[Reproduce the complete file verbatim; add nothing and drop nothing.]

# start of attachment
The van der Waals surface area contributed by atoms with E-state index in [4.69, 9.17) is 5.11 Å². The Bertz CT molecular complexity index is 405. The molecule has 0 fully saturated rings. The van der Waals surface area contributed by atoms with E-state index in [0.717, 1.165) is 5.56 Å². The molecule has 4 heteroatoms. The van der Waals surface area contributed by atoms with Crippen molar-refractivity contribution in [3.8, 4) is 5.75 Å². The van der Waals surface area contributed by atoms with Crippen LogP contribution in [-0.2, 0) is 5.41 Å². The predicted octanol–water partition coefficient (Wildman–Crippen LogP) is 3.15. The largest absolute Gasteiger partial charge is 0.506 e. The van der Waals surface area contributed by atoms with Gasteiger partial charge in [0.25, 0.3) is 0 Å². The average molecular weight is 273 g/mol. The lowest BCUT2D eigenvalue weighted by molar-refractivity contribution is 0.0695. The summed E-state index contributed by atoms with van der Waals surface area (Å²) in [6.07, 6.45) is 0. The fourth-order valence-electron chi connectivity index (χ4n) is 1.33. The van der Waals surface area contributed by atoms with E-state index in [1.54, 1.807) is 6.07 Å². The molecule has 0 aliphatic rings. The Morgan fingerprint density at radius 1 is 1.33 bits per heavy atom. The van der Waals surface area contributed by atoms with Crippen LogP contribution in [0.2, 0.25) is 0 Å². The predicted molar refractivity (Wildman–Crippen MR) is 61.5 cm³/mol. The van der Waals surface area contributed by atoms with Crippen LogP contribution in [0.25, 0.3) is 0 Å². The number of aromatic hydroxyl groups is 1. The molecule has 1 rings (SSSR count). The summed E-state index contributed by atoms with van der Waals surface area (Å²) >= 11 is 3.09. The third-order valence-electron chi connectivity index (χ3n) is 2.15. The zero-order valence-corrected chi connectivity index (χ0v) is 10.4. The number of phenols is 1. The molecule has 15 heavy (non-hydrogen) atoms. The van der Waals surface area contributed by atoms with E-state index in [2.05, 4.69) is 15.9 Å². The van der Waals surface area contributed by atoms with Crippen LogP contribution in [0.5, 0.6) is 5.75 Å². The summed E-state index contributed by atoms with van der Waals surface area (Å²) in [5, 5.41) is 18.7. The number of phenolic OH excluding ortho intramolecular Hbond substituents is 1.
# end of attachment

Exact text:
The van der Waals surface area contributed by atoms with E-state index in [4.69, 9.17) is 5.11 Å². The Bertz CT molecular complexity index is 405. The molecule has 0 fully saturated rings. The van der Waals surface area contributed by atoms with E-state index in [0.717, 1.165) is 5.56 Å². The molecule has 4 heteroatoms. The van der Waals surface area contributed by atoms with Crippen molar-refractivity contribution in [3.8, 4) is 5.75 Å². The van der Waals surface area contributed by atoms with Crippen LogP contribution in [-0.2, 0) is 5.41 Å². The predicted octanol–water partition coefficient (Wildman–Crippen LogP) is 3.15. The largest absolute Gasteiger partial charge is 0.506 e. The van der Waals surface area contributed by atoms with Gasteiger partial charge in [0.25, 0.3) is 0 Å². The average molecular weight is 273 g/mol. The lowest BCUT2D eigenvalue weighted by molar-refractivity contribution is 0.0695. The summed E-state index contributed by atoms with van der Waals surface area (Å²) in [6.07, 6.45) is 0. The fourth-order valence-electron chi connectivity index (χ4n) is 1.33. The van der Waals surface area contributed by atoms with E-state index in [1.54, 1.807) is 6.07 Å². The molecule has 0 aliphatic rings. The Morgan fingerprint density at radius 1 is 1.33 bits per heavy atom. The van der Waals surface area contributed by atoms with Crippen LogP contribution in [0.2, 0.25) is 0 Å². The predicted molar refractivity (Wildman–Crippen MR) is 61.5 cm³/mol. The van der Waals surface area contributed by atoms with Crippen LogP contribution in [0.25, 0.3) is 0 Å². The number of aromatic hydroxyl groups is 1. The molecule has 1 rings (SSSR count). The summed E-state index contributed by atoms with van der Waals surface area (Å²) >= 11 is 3.09. The third-order valence-electron chi connectivity index (χ3n) is 2.15. The zero-order valence-corrected chi connectivity index (χ0v) is 10.4. The number of phenols is 1. The molecule has 15 heavy (non-hydrogen) atoms. The van der Waals surface area contributed by atoms with E-state index in [2.05, 4.69) is 15.9 Å². The van der Waals surface area contributed by atoms with Crippen LogP contribution in [0.5, 0.6) is 5.75 Å². The summed E-state index contributed by atoms with van der Waals surface area (Å²) in [5, 5.41) is 18.7. The number of phenolic OH excluding ortho intramolecular Hbond substituents is 1.